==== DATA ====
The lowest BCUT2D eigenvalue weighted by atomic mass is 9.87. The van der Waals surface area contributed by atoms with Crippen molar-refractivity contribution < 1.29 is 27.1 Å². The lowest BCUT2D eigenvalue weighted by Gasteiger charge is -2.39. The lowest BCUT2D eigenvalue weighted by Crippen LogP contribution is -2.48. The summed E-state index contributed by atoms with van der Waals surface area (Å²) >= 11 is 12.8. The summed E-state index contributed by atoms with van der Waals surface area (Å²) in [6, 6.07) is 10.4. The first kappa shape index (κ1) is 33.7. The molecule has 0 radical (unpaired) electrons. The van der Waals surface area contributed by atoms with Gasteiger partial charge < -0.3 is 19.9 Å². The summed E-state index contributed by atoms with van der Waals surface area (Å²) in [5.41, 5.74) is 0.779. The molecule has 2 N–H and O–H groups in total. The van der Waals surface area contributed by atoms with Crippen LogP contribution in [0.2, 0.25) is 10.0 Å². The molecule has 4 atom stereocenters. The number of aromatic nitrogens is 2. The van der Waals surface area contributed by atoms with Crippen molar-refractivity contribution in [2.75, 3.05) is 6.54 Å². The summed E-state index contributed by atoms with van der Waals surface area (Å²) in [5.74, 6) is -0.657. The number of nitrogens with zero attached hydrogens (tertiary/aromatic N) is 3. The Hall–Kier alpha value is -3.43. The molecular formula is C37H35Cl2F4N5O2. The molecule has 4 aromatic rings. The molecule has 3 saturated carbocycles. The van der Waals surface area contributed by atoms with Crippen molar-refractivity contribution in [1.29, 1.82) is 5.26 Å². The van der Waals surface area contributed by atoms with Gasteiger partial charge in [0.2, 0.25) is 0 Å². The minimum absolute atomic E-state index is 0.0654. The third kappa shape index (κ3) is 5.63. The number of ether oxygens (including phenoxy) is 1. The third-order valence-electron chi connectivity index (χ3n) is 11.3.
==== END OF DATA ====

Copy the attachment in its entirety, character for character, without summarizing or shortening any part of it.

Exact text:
The lowest BCUT2D eigenvalue weighted by atomic mass is 9.87. The van der Waals surface area contributed by atoms with Crippen molar-refractivity contribution < 1.29 is 27.1 Å². The lowest BCUT2D eigenvalue weighted by Gasteiger charge is -2.39. The lowest BCUT2D eigenvalue weighted by Crippen LogP contribution is -2.48. The summed E-state index contributed by atoms with van der Waals surface area (Å²) >= 11 is 12.8. The summed E-state index contributed by atoms with van der Waals surface area (Å²) in [6, 6.07) is 10.4. The first kappa shape index (κ1) is 33.7. The molecule has 0 radical (unpaired) electrons. The van der Waals surface area contributed by atoms with Gasteiger partial charge < -0.3 is 19.9 Å². The summed E-state index contributed by atoms with van der Waals surface area (Å²) in [5.41, 5.74) is 0.779. The molecule has 2 N–H and O–H groups in total. The van der Waals surface area contributed by atoms with Crippen LogP contribution in [0.2, 0.25) is 10.0 Å². The molecule has 4 atom stereocenters. The number of aromatic nitrogens is 2. The van der Waals surface area contributed by atoms with Crippen molar-refractivity contribution in [2.75, 3.05) is 6.54 Å². The summed E-state index contributed by atoms with van der Waals surface area (Å²) in [5.74, 6) is -0.657. The number of nitrogens with zero attached hydrogens (tertiary/aromatic N) is 3. The Hall–Kier alpha value is -3.43. The molecular formula is C37H35Cl2F4N5O2. The molecule has 4 aromatic rings. The molecule has 3 saturated carbocycles. The van der Waals surface area contributed by atoms with Crippen molar-refractivity contribution in [1.29, 1.82) is 5.26 Å². The van der Waals surface area contributed by atoms with Gasteiger partial charge in [0.2, 0.25) is 0 Å². The minimum absolute atomic E-state index is 0.0654. The third kappa shape index (κ3) is 5.63. The number of ether oxygens (including phenoxy) is 1. The third-order valence-electron chi connectivity index (χ3n) is 11.3.